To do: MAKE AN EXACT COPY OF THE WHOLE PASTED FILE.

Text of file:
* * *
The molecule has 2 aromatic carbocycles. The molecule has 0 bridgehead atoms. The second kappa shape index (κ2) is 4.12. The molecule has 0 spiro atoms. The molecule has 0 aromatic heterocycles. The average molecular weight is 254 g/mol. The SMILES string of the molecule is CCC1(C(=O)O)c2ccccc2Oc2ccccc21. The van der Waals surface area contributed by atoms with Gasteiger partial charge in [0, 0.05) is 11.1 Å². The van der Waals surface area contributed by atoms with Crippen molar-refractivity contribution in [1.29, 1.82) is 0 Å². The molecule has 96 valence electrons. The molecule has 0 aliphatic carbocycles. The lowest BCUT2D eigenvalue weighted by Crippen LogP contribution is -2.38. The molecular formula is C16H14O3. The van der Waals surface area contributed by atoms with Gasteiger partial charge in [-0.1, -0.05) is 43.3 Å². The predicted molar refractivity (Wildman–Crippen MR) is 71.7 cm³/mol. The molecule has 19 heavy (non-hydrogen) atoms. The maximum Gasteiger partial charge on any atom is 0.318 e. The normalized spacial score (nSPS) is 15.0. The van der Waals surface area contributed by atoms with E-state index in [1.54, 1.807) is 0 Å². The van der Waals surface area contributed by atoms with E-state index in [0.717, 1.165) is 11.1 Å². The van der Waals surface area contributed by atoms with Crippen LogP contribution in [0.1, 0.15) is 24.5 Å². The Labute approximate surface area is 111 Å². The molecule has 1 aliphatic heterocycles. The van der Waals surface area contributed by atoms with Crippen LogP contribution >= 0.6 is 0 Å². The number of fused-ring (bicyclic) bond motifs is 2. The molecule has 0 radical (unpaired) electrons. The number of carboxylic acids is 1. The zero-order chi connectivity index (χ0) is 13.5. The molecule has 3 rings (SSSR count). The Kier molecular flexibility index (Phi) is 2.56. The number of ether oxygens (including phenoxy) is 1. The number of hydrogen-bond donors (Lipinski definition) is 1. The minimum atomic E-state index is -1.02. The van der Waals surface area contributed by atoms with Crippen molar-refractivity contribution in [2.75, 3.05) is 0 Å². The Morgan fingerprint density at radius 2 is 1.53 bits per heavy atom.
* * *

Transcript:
The molecule has 2 aromatic carbocycles. The molecule has 0 bridgehead atoms. The second kappa shape index (κ2) is 4.12. The molecule has 0 spiro atoms. The molecule has 0 aromatic heterocycles. The average molecular weight is 254 g/mol. The SMILES string of the molecule is CCC1(C(=O)O)c2ccccc2Oc2ccccc21. The van der Waals surface area contributed by atoms with Gasteiger partial charge in [0, 0.05) is 11.1 Å². The van der Waals surface area contributed by atoms with Crippen molar-refractivity contribution in [1.29, 1.82) is 0 Å². The molecule has 96 valence electrons. The molecule has 0 aliphatic carbocycles. The lowest BCUT2D eigenvalue weighted by Crippen LogP contribution is -2.38. The molecular formula is C16H14O3. The van der Waals surface area contributed by atoms with Gasteiger partial charge in [-0.1, -0.05) is 43.3 Å². The predicted molar refractivity (Wildman–Crippen MR) is 71.7 cm³/mol. The molecule has 19 heavy (non-hydrogen) atoms. The maximum Gasteiger partial charge on any atom is 0.318 e. The normalized spacial score (nSPS) is 15.0. The van der Waals surface area contributed by atoms with E-state index in [1.54, 1.807) is 0 Å². The van der Waals surface area contributed by atoms with E-state index in [0.717, 1.165) is 11.1 Å². The van der Waals surface area contributed by atoms with Crippen LogP contribution in [0.1, 0.15) is 24.5 Å². The Labute approximate surface area is 111 Å². The molecule has 1 aliphatic heterocycles. The van der Waals surface area contributed by atoms with Crippen LogP contribution >= 0.6 is 0 Å². The number of fused-ring (bicyclic) bond motifs is 2. The molecule has 0 radical (unpaired) electrons. The number of carboxylic acids is 1. The zero-order chi connectivity index (χ0) is 13.5. The molecule has 3 rings (SSSR count). The Kier molecular flexibility index (Phi) is 2.56. The number of ether oxygens (including phenoxy) is 1. The number of hydrogen-bond donors (Lipinski definition) is 1. The minimum atomic E-state index is -1.02. The van der Waals surface area contributed by atoms with Crippen molar-refractivity contribution in [2.75, 3.05) is 0 Å². The Morgan fingerprint density at radius 2 is 1.53 bits per heavy atom.